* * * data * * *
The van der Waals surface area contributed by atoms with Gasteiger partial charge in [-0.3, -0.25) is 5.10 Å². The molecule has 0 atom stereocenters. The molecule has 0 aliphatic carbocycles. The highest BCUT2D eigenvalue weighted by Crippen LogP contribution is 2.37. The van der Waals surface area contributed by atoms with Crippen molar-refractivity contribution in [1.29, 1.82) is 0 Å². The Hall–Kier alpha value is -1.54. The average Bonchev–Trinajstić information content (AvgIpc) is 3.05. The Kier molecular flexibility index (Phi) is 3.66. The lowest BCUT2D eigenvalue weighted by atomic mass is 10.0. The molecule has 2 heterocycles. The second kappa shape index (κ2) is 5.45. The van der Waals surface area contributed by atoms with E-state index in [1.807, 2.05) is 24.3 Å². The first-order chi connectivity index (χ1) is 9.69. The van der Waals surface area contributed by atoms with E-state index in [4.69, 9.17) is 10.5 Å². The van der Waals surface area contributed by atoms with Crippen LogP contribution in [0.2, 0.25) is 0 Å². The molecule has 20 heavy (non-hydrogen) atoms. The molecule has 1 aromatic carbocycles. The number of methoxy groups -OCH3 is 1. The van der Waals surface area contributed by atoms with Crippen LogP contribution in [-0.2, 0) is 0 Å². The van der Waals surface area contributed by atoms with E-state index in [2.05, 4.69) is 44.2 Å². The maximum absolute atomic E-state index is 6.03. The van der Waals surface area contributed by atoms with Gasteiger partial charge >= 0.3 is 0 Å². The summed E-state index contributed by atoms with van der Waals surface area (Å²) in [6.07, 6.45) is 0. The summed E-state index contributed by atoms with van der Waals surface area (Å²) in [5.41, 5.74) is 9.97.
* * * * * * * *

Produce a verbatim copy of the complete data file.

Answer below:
The van der Waals surface area contributed by atoms with Gasteiger partial charge in [-0.3, -0.25) is 5.10 Å². The molecule has 0 atom stereocenters. The molecule has 0 aliphatic carbocycles. The highest BCUT2D eigenvalue weighted by Crippen LogP contribution is 2.37. The van der Waals surface area contributed by atoms with Crippen molar-refractivity contribution in [1.29, 1.82) is 0 Å². The Hall–Kier alpha value is -1.54. The average Bonchev–Trinajstić information content (AvgIpc) is 3.05. The Kier molecular flexibility index (Phi) is 3.66. The lowest BCUT2D eigenvalue weighted by atomic mass is 10.0. The molecule has 2 heterocycles. The second kappa shape index (κ2) is 5.45. The van der Waals surface area contributed by atoms with E-state index in [1.807, 2.05) is 24.3 Å². The first-order chi connectivity index (χ1) is 9.69. The van der Waals surface area contributed by atoms with E-state index in [4.69, 9.17) is 10.5 Å². The van der Waals surface area contributed by atoms with Crippen LogP contribution in [0.2, 0.25) is 0 Å². The molecule has 20 heavy (non-hydrogen) atoms. The molecule has 1 aromatic carbocycles. The number of methoxy groups -OCH3 is 1. The van der Waals surface area contributed by atoms with Crippen LogP contribution in [-0.2, 0) is 0 Å². The van der Waals surface area contributed by atoms with E-state index in [2.05, 4.69) is 44.2 Å². The maximum absolute atomic E-state index is 6.03. The van der Waals surface area contributed by atoms with Gasteiger partial charge >= 0.3 is 0 Å². The summed E-state index contributed by atoms with van der Waals surface area (Å²) in [6.07, 6.45) is 0. The summed E-state index contributed by atoms with van der Waals surface area (Å²) in [5.41, 5.74) is 9.97.